To Tax or Not to Tax? The Online Sales Debate
WASHINGTON – The Senate moved closer last week to passing a bill that broadens the ability of states to collect sales tax on online purchases, which may cruise through the Senate but will likely hit a hurdle in the House.
The legislation cleared the final procedural hurdle with bipartisan support Thursday evening on a 63 to 30 vote, about a dozen less than it had received earlier in the week. The Senate plans to vote on the bill after returning from recess on May 6.
A 1992 Supreme Court decision currently prohibits states from collecting taxes from business that do not have a physical presence within their borders. Although the original ruling dealt with a catalog mail-order company, it has subsequently applied to all remote sellers. The court said that the numerous state and tax systems were too complex for sellers to manage but stated that Congress could overrule the decision through legislation.
The Marketplace Fairness Act would allow states to force Internet retailers to collect taxes from their customers and remit the proceeds to state and local governments, just as brick-and-mortar retailers have done for years. Currently, online retailers need to collect sales taxes only if they have a physical location in the state. The proposed legislation exempts retailers with less than $1 million in revenue from collecting the taxes.
“The Marketplace Fairness Act is a bill whose time has come in Congress and one that is long overdue for states, local governments and small businesses,” Sen. Dick Durbin (D-Ill.), a sponsor of the bill, said in a statement.
Nevertheless, the bill may face stiff opposition in the House even if it breezes through the Senate. While Democratic leaders were able to bypass the Finance Committee and bring the bill straight to the Senate floor, the GOP leaders in the House have so far shown scant interest in the measure.
House Majority Leader Eric Cantor (R-Va.) and Speaker John Boehner (R-Ohio) have not taken a public position on the bill yet. The new chairman of the House Judiciary Committee, Rep. Bob Goodlatte (R-Va.), whose committee has jurisdiction over the issue, could play a pivotal role in the bill’s passage in the House. A Boehner spokesman deferred to Goodlatte and a spokesman for Cantor said only: “We’ll review what the Senate sends over,” as reported by the Hill. A spokeswoman for Cantor did not return a message from PJ Media seeking comment.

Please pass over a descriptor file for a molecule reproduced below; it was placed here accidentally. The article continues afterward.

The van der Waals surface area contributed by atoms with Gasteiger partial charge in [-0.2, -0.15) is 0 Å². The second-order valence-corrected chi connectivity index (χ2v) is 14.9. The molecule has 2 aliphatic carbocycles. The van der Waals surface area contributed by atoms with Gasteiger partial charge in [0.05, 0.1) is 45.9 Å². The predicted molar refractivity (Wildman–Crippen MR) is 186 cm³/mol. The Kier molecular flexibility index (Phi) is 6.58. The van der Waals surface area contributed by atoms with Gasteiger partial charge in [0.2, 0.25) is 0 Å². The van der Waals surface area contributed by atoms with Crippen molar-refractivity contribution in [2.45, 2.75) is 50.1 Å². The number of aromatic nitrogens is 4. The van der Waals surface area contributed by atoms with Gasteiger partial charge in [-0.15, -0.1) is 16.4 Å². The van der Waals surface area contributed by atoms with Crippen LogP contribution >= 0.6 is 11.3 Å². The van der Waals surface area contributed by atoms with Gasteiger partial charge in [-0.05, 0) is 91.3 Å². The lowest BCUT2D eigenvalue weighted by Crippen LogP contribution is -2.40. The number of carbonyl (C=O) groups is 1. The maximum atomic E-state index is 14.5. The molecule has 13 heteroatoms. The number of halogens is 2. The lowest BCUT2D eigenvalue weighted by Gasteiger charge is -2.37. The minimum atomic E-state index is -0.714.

“I do not believe legislation like the Marketplace Fairness Act is sufficiently simplified yet,” Goodlatte said in a statement. “While it attempts to make tax collection simpler, it still has a long way to go. There is still not uniformity on definitions and tax rates, so businesses would still be forced to wade through potentially hundreds of tax rates and a host of different tax codes and definitions…. I am open to considering legislation concerning this topic but these issues, along with others, would certainly have to be addressed.”
When Amazon and Goodlatte’s office announced last year a move to build distribution warehouses in the state, the online retailer was not going to collect Virginia sales taxes. But in January, the online retailer and the state announced they had reached an agreement under which Virginia will start receiving in September sales taxes collected by Amazon.
Amazon now relies less on price than fast delivery, free shipping, and a wide selection of goods, which has led the online retailer to increase its presence across the country by expanding its number of warehouses and shipping centers. Under the 1992 ruling, online giants Amazon and eBay have avoided collecting sales taxes on many transactions.
But when it comes to the sales tax bill, the two retailers are on opposite sides of the issue.
“This is a ‘big retail battle’ in which small businesses and consumers have a lot to lose. But eBay is fighting, as we have for more than 15 years, to protect small online businesses and sellers and ensure healthy competition, value, and selection that benefit consumers online,” wrote eBay’s CEO John Donahoe in a letter asking for support from customers. Donahoe says Amazon supports the bill because “it treats [small business] and big multi-billion dollar online retailers – such as Amazon – exactly the same.”
On the other side, Amazon sent a letter thanking the Senate for the bill.
“Amazon.com has long supported a simplified nationwide approach that is evenhandedly applied and applicable to all but the smallest volume sellers,” Paul Misener, Amazon’s vice president of global public policy, said in his letter to senators.
Article printed from PJ Media: https://pjmedia.com/
URL to article: https://pjmedia.com/blog/to-tax-or-not-to-tax-the-online-sales-debate